Donato De Simone was just 11 when Nazi soldiers forced his family from their home in October 1943.
The care-free life he'd led in a town on the Adriatic Sea, halfway up the Italian "boot," was over. In its place: fear, hunger and homelessness.
De Simone, now 75, reflects on those days in a memoir titled
Suffer the Children: Growing Up in Italy During World War II
"We were caught up in a whirlwind of events. We had to grow up fast so that we could survive," De Simone said recently at his Norristown home.
De Simone left Italy for the United States in 1947 and soon became a college and high-school English teacher. He's retired now, but he's busy spreading the message that children are the real victims of war.
He writes in his 400-page book that children pay dearly for the "insanity of war," because they've done nothing to incur the pain and disruption that comes their way.
"They suffered silently and patiently without understanding it, sometimes with an anguished, plaintive lament that tore your heart out," he says in his book, self-published by Xlibris Corp.
The work chronicles through a child's eyes what it was like to live in Italy when the civilian population of Fossacesia found itself caught between occupying Germans and the British and American liberators.
Suffer the Children
is incredibly relevant, since children in Iraq, Darfur, Pakistan and Afghanistan are today experiencing the same horrors the book describes," said Vincent Sollimo, a chemistry professor, who has known De Simone since the two were teenagers."I could feel from his writing what he was going through."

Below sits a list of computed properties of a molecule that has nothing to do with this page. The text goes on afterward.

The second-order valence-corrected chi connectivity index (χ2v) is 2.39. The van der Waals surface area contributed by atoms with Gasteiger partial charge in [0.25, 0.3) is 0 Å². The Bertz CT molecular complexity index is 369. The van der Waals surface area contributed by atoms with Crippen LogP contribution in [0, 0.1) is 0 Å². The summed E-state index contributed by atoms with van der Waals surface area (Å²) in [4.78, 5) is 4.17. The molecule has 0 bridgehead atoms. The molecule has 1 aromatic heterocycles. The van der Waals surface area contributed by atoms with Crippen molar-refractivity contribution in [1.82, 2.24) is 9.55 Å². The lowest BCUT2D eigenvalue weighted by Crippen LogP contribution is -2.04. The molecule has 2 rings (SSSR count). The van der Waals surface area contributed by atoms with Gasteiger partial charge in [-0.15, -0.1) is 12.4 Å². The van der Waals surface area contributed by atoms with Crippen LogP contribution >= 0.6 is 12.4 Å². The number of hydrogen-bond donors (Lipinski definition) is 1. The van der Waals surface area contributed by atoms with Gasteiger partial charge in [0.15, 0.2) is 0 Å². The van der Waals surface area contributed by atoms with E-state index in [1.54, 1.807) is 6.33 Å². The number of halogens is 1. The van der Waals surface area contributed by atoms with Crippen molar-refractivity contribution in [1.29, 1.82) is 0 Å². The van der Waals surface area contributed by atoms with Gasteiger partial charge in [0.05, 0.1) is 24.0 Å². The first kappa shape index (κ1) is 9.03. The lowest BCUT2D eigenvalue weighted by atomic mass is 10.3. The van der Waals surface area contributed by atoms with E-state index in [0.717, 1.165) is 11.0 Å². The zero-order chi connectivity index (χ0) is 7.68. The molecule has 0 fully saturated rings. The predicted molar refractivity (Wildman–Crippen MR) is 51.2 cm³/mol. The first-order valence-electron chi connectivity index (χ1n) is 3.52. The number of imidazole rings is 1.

On Sept. 8, 1943, Italy signed an armistice with America, Britain and Russia. Waves of occupying Germans rolled southward into Italy. Allied troops, bent on freeing the agrarian nation, pressed northward from Sicily.
A clash was inevitable. It came late in 1943 at the Battle of the Sangro River, near De Simone's home town.
Its people feared air attacks from Allied bombers. They also feared being shot by Nazi soldiers. But some Allied soldiers were friendly, and so were some Germans; it was hard to tell who was on the side of fleeing civilians, De Simone writes.
At 10:30 a.m. Oct. 12, the first Allied bombs fell on Fossacesia, killing eight civilians, including five children.
De Simone, his mother, brother and grandfather were at home. "Frightened to the core, we huddled in that door frame between the kitchen and dining room," De Simone writes.
Three days later, the townspeople were awakened at 5 a.m. and forced to line up in the street. The Nazis wanted their homes as headquarters.
In the confusion, the De Simones slipped away to the home of relatives and for seven weeks eluded the Nazis.
The author's mother moved the family 13 times, to other people's homes, barns and even caves. De Simone recalls that, at one point, they slept on wheat sacks. The adults scrounged for food.
"I never considered myself a survivor," he said, "but I realized that I was in deep danger at least six times."
It took courage, wits and resourcefulness to survive, he writes. His mother, pressed into service as head of the family in lieu of his father, who was away in America, possessed all three.
"His mother becomes a heroine," Sollimo said.
De Simone writes that his mother, Maria Sorghini-De Simone died tragically following childbirth at age 41, one year after reaching America.
"Had she lived in the U.S. [for longer], she would have been something else," said De Simone, meaning she would have developed her full potential. "She insisted I get an education."
After the Allies routed the Germans in December 1943, much of bomb-battered Fossacesia was razed. The De Simones lived in a one-room shed, and the author went to school in people's homes.
"We had no books, no paper to write on, no pencils and no blackboard, much less a library," he writes. Despite that, the author gained a firm foundation in four languages, which he used to earn a living in the United States.
De Simone said it took years to write the book he did because he wanted to share his memories, which stayed fresh despite the passage of time.
"You don't forget the scenes," he said. "They run through my head like a movie."